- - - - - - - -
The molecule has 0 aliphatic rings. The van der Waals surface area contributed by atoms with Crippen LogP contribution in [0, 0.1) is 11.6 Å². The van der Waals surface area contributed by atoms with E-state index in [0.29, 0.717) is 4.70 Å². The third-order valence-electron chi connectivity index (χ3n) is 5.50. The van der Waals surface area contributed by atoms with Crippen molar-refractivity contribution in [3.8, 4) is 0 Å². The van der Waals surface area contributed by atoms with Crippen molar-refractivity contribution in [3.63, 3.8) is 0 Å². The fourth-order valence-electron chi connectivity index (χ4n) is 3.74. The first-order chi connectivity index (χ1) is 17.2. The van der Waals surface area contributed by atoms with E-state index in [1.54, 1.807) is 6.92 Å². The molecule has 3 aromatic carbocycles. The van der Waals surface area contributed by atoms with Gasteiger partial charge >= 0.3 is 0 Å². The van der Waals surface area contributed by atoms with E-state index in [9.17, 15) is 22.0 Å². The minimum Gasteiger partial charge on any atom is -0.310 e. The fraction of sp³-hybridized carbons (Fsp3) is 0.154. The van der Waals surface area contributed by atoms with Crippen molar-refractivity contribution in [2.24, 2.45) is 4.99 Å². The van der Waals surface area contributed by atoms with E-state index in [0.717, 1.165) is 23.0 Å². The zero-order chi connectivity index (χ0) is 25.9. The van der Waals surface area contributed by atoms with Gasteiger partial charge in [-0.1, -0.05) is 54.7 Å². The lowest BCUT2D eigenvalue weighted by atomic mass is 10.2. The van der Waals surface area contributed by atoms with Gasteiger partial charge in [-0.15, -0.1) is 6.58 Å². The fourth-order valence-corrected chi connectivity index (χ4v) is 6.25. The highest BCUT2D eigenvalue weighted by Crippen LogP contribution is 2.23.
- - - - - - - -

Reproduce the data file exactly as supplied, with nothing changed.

The molecule has 0 aliphatic rings. The van der Waals surface area contributed by atoms with Crippen LogP contribution in [0, 0.1) is 11.6 Å². The van der Waals surface area contributed by atoms with E-state index in [0.29, 0.717) is 4.70 Å². The third-order valence-electron chi connectivity index (χ3n) is 5.50. The van der Waals surface area contributed by atoms with Crippen molar-refractivity contribution in [3.8, 4) is 0 Å². The van der Waals surface area contributed by atoms with Crippen molar-refractivity contribution in [3.63, 3.8) is 0 Å². The fourth-order valence-electron chi connectivity index (χ4n) is 3.74. The first-order chi connectivity index (χ1) is 17.2. The van der Waals surface area contributed by atoms with E-state index in [1.54, 1.807) is 6.92 Å². The molecule has 3 aromatic carbocycles. The van der Waals surface area contributed by atoms with Gasteiger partial charge >= 0.3 is 0 Å². The van der Waals surface area contributed by atoms with E-state index in [9.17, 15) is 22.0 Å². The minimum Gasteiger partial charge on any atom is -0.310 e. The fraction of sp³-hybridized carbons (Fsp3) is 0.154. The van der Waals surface area contributed by atoms with Crippen molar-refractivity contribution in [2.24, 2.45) is 4.99 Å². The van der Waals surface area contributed by atoms with E-state index in [0.717, 1.165) is 23.0 Å². The zero-order chi connectivity index (χ0) is 25.9. The van der Waals surface area contributed by atoms with Gasteiger partial charge in [-0.1, -0.05) is 54.7 Å². The lowest BCUT2D eigenvalue weighted by atomic mass is 10.2. The van der Waals surface area contributed by atoms with Gasteiger partial charge in [-0.15, -0.1) is 6.58 Å². The fourth-order valence-corrected chi connectivity index (χ4v) is 6.25. The highest BCUT2D eigenvalue weighted by Crippen LogP contribution is 2.23.